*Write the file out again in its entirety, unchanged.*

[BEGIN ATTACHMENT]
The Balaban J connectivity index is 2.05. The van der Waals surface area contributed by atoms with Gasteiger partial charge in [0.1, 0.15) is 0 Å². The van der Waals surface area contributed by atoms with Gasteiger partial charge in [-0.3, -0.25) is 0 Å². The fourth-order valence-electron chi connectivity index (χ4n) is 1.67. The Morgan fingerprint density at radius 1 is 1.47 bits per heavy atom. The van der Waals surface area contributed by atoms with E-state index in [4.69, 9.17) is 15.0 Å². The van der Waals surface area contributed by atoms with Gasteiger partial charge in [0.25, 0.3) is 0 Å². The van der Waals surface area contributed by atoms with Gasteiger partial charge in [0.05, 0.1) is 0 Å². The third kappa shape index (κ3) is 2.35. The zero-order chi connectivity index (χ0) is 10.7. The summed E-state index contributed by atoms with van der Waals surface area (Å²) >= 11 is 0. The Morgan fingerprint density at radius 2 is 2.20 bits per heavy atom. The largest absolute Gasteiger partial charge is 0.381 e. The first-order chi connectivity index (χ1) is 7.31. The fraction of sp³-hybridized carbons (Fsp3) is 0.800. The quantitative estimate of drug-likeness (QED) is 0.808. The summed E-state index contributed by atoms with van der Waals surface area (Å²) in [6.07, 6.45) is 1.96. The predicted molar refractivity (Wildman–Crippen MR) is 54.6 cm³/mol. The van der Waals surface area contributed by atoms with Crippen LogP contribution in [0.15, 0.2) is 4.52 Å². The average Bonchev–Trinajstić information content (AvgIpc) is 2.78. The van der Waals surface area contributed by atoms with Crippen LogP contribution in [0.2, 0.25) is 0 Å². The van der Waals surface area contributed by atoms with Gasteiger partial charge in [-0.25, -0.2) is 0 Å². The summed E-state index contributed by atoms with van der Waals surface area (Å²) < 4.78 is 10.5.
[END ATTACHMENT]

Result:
The Balaban J connectivity index is 2.05. The van der Waals surface area contributed by atoms with Gasteiger partial charge in [0.1, 0.15) is 0 Å². The van der Waals surface area contributed by atoms with Gasteiger partial charge in [-0.3, -0.25) is 0 Å². The fourth-order valence-electron chi connectivity index (χ4n) is 1.67. The Morgan fingerprint density at radius 1 is 1.47 bits per heavy atom. The van der Waals surface area contributed by atoms with E-state index in [4.69, 9.17) is 15.0 Å². The van der Waals surface area contributed by atoms with Gasteiger partial charge in [0.25, 0.3) is 0 Å². The van der Waals surface area contributed by atoms with Gasteiger partial charge in [0.05, 0.1) is 0 Å². The third kappa shape index (κ3) is 2.35. The zero-order chi connectivity index (χ0) is 10.7. The summed E-state index contributed by atoms with van der Waals surface area (Å²) >= 11 is 0. The Morgan fingerprint density at radius 2 is 2.20 bits per heavy atom. The largest absolute Gasteiger partial charge is 0.381 e. The first-order chi connectivity index (χ1) is 7.31. The fraction of sp³-hybridized carbons (Fsp3) is 0.800. The quantitative estimate of drug-likeness (QED) is 0.808. The summed E-state index contributed by atoms with van der Waals surface area (Å²) in [6.07, 6.45) is 1.96. The predicted molar refractivity (Wildman–Crippen MR) is 54.6 cm³/mol. The van der Waals surface area contributed by atoms with Crippen LogP contribution in [0.15, 0.2) is 4.52 Å². The average Bonchev–Trinajstić information content (AvgIpc) is 2.78. The van der Waals surface area contributed by atoms with Crippen LogP contribution in [0.2, 0.25) is 0 Å². The van der Waals surface area contributed by atoms with Gasteiger partial charge in [-0.25, -0.2) is 0 Å². The summed E-state index contributed by atoms with van der Waals surface area (Å²) < 4.78 is 10.5.